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Oh Horrid Night

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It seems a little bit anti-climactic in the face of the world burning right now in America, but I got some good news yesterday.  The Christmas anthology I’m in is officially an official thing, titled Oh Horrid Night, and featuring 210 awesome pages of frightening short stories.  It will wend its way to you on December 3rd.  And what better time is there for escapism than this particular holiday season?

You can pre-order on amazon here, and if you have Kindle Unlimited it’s even free!

We also have a Goodreads page.  If you’re on Goodreads, shelving it as “to read” can help us out.  And, on another note… I officially have a Goodreads author page. (!!!) I look so fancy and professional, you can hardly believe it (did I just ruin the aura of professionalism?). If you’re interested in that, too, it’s here.

That’s all for now.  I may seem chipper, but I’m definitely still processing the results of the election this week.  I can’t be nice or reasoned about it right now, but I would expect a blog post about it at some point when my thoughts are more together.

Keep your chin up.  With some serious love for you all,

~Casey

 

 

 

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Good News/Some Magic

It’s funny how bad news and good news come in exactly the same way.  I saw the email from Fundead Publications in my inbox and I didn’t want to read it at first in case it was the “no” that everyone else has been sending me.  But I saw the theme of their anthology months ago and knew my story was all but made for it: a Gothic Horror Christmas.  That sort of serendipity doesn’t come around that often.

If you didn’t guess already, the email was a YES!!!!!!!! My story, “There Must Have Been Some Magic,” will appear in their Christmas anthology, up for sale in late November (or maybe early December).  I’m not only excited to be included with such a talented group of writers, but I’m also thrilled that this is my first professional sale in which goods are exchanged.  🙂 New Year’s Resolution met!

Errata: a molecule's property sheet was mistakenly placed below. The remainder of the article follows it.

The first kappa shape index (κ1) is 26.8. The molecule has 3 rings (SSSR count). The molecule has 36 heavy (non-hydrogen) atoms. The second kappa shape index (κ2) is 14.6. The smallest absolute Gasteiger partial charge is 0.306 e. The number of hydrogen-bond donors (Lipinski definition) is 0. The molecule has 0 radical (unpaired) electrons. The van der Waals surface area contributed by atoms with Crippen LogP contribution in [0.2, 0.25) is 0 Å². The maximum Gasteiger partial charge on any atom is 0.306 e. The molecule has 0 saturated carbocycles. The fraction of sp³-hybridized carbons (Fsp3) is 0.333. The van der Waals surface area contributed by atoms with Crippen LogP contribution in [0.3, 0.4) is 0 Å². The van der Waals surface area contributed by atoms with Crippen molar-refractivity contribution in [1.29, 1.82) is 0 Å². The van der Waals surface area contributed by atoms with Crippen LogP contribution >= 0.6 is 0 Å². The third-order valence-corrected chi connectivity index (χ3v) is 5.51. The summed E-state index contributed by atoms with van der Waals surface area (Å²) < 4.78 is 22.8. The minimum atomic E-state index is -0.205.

The story is an odd mashup of street urchin meets horrific Frosty The Snowman/Pied Piper monster at an 1814 Frost Faire.  I’m very proud of it, and can’t wait for you to read it.

That’s all.  You may now go back to your regularly scheduled weekend.  I’m enjoying my tea with extra sugar in celebration.

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2015 Wrap Up

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I am officially off work as of this afternoon, and very excited about it.  Christmas Eve is at my house.  There will be ginger cookies, powdered sugar snowballs, wassail, a heap of presents, and much merrymaking.  There may even be ukulele carols.  I don’t have to return to work until the 4th, which means that Brian and I get to adventure all over the place.  We have a train trip planned to San Juan Capistrano for the day, and I’m sure we’ll do other things as well.

This also means that I may not update until the new year.  Which then means that I should do the end of year wrap up thing now, right?

Right.  Here goes.

First, I want to say thanks to everyone who is following along with this thing.  The blog has grown in HUGE leaps and bounds this year, and it’s all because of your interest.  Every time I log in and look at my stats, I get warm fuzzies in my cold, cold heart (just kidding about the cold heart).  But seriously, you are full of awesome and you make me smile.  Thank you for reading.

I consider this thing not just a blog about bookishness, but also a blog that charts the efforts of a burgeoning writer (in the hopes that what I’ve learned might help someone else).  In that spirit, I want to look at my writing goals for last year.  I don’t think I ever wrote the official goals down on the blog, but I have them in my personal journal.  Here they are: